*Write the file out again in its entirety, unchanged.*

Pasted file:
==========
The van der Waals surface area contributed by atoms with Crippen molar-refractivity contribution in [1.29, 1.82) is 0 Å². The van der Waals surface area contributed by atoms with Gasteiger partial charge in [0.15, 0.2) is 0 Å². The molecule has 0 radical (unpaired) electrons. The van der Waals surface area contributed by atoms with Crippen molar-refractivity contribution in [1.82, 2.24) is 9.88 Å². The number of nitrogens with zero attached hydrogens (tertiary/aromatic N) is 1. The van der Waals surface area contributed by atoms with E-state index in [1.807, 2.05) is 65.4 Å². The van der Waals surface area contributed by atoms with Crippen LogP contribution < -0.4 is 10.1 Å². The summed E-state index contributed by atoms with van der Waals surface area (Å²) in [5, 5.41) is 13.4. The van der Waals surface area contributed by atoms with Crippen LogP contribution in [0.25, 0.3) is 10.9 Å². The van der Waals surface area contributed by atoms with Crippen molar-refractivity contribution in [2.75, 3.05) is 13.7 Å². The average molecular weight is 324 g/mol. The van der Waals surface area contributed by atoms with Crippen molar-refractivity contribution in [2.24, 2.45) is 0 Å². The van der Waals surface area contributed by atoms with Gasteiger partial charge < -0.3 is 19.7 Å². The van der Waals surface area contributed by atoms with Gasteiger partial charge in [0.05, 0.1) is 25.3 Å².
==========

The van der Waals surface area contributed by atoms with Crippen molar-refractivity contribution in [1.29, 1.82) is 0 Å². The van der Waals surface area contributed by atoms with Gasteiger partial charge in [0.15, 0.2) is 0 Å². The molecule has 0 radical (unpaired) electrons. The van der Waals surface area contributed by atoms with Crippen molar-refractivity contribution in [1.82, 2.24) is 9.88 Å². The number of nitrogens with zero attached hydrogens (tertiary/aromatic N) is 1. The van der Waals surface area contributed by atoms with E-state index in [1.807, 2.05) is 65.4 Å². The van der Waals surface area contributed by atoms with Crippen LogP contribution < -0.4 is 10.1 Å². The summed E-state index contributed by atoms with van der Waals surface area (Å²) in [5, 5.41) is 13.4. The van der Waals surface area contributed by atoms with Crippen LogP contribution in [0.25, 0.3) is 10.9 Å². The van der Waals surface area contributed by atoms with Crippen molar-refractivity contribution in [2.75, 3.05) is 13.7 Å². The average molecular weight is 324 g/mol. The van der Waals surface area contributed by atoms with Crippen molar-refractivity contribution in [2.24, 2.45) is 0 Å². The van der Waals surface area contributed by atoms with Gasteiger partial charge < -0.3 is 19.7 Å². The van der Waals surface area contributed by atoms with Gasteiger partial charge in [0.05, 0.1) is 25.3 Å².